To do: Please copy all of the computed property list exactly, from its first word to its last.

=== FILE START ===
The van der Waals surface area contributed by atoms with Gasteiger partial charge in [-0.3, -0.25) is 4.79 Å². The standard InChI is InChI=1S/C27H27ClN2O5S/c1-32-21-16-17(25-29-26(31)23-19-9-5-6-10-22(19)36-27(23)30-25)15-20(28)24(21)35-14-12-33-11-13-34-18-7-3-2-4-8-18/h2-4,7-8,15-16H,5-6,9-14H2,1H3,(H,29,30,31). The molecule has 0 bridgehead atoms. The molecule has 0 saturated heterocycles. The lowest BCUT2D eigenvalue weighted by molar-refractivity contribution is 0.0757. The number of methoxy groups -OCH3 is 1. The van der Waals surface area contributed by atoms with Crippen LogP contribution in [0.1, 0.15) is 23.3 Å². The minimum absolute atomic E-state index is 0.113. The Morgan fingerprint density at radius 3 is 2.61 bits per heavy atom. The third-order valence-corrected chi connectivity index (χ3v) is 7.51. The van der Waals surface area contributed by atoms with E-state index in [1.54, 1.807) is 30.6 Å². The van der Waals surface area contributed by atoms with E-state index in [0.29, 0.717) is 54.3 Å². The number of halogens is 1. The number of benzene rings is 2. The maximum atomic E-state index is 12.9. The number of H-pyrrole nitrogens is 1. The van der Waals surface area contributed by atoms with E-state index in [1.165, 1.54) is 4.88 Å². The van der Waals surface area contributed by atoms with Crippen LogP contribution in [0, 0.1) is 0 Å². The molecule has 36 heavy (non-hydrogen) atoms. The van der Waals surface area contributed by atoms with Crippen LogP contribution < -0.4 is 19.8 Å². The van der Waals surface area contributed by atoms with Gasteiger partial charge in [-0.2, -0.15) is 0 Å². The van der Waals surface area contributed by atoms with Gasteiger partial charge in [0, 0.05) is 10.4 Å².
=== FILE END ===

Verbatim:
The van der Waals surface area contributed by atoms with Gasteiger partial charge in [-0.3, -0.25) is 4.79 Å². The standard InChI is InChI=1S/C27H27ClN2O5S/c1-32-21-16-17(25-29-26(31)23-19-9-5-6-10-22(19)36-27(23)30-25)15-20(28)24(21)35-14-12-33-11-13-34-18-7-3-2-4-8-18/h2-4,7-8,15-16H,5-6,9-14H2,1H3,(H,29,30,31). The molecule has 0 bridgehead atoms. The molecule has 0 saturated heterocycles. The lowest BCUT2D eigenvalue weighted by molar-refractivity contribution is 0.0757. The number of methoxy groups -OCH3 is 1. The van der Waals surface area contributed by atoms with Crippen LogP contribution in [0.1, 0.15) is 23.3 Å². The minimum absolute atomic E-state index is 0.113. The Morgan fingerprint density at radius 3 is 2.61 bits per heavy atom. The third-order valence-corrected chi connectivity index (χ3v) is 7.51. The van der Waals surface area contributed by atoms with E-state index in [1.54, 1.807) is 30.6 Å². The van der Waals surface area contributed by atoms with E-state index in [0.29, 0.717) is 54.3 Å². The number of halogens is 1. The number of benzene rings is 2. The maximum atomic E-state index is 12.9. The number of H-pyrrole nitrogens is 1. The van der Waals surface area contributed by atoms with E-state index in [1.165, 1.54) is 4.88 Å². The van der Waals surface area contributed by atoms with Crippen LogP contribution in [0, 0.1) is 0 Å². The molecule has 36 heavy (non-hydrogen) atoms. The van der Waals surface area contributed by atoms with Crippen LogP contribution < -0.4 is 19.8 Å². The van der Waals surface area contributed by atoms with Gasteiger partial charge in [-0.2, -0.15) is 0 Å². The van der Waals surface area contributed by atoms with Gasteiger partial charge in [0, 0.05) is 10.4 Å².